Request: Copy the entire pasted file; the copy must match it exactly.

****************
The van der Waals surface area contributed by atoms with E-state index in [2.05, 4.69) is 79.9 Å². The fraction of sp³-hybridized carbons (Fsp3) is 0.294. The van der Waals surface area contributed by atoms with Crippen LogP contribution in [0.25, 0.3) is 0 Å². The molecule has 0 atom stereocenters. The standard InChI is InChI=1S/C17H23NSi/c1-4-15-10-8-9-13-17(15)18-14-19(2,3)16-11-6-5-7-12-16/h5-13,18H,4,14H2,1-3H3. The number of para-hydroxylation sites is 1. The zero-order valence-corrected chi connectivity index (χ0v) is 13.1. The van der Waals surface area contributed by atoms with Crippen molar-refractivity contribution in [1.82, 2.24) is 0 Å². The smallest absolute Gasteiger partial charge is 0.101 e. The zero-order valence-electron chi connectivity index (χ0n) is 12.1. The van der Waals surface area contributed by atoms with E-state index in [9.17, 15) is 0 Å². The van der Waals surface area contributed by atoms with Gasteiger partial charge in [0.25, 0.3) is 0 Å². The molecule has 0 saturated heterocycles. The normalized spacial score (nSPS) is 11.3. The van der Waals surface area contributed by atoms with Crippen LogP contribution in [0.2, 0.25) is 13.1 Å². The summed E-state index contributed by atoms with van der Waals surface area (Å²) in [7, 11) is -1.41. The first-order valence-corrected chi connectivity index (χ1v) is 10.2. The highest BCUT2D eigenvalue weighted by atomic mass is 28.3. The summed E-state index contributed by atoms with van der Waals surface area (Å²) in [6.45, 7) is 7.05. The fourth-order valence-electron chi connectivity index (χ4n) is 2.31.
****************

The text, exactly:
The van der Waals surface area contributed by atoms with E-state index in [2.05, 4.69) is 79.9 Å². The fraction of sp³-hybridized carbons (Fsp3) is 0.294. The van der Waals surface area contributed by atoms with Crippen LogP contribution in [0.25, 0.3) is 0 Å². The molecule has 0 atom stereocenters. The standard InChI is InChI=1S/C17H23NSi/c1-4-15-10-8-9-13-17(15)18-14-19(2,3)16-11-6-5-7-12-16/h5-13,18H,4,14H2,1-3H3. The number of para-hydroxylation sites is 1. The zero-order valence-corrected chi connectivity index (χ0v) is 13.1. The van der Waals surface area contributed by atoms with Crippen molar-refractivity contribution in [1.82, 2.24) is 0 Å². The smallest absolute Gasteiger partial charge is 0.101 e. The zero-order valence-electron chi connectivity index (χ0n) is 12.1. The van der Waals surface area contributed by atoms with E-state index in [9.17, 15) is 0 Å². The van der Waals surface area contributed by atoms with Gasteiger partial charge in [0.25, 0.3) is 0 Å². The molecule has 0 saturated heterocycles. The normalized spacial score (nSPS) is 11.3. The van der Waals surface area contributed by atoms with Crippen LogP contribution in [0.2, 0.25) is 13.1 Å². The summed E-state index contributed by atoms with van der Waals surface area (Å²) in [7, 11) is -1.41. The first-order valence-corrected chi connectivity index (χ1v) is 10.2. The highest BCUT2D eigenvalue weighted by atomic mass is 28.3. The summed E-state index contributed by atoms with van der Waals surface area (Å²) in [6.45, 7) is 7.05. The fourth-order valence-electron chi connectivity index (χ4n) is 2.31.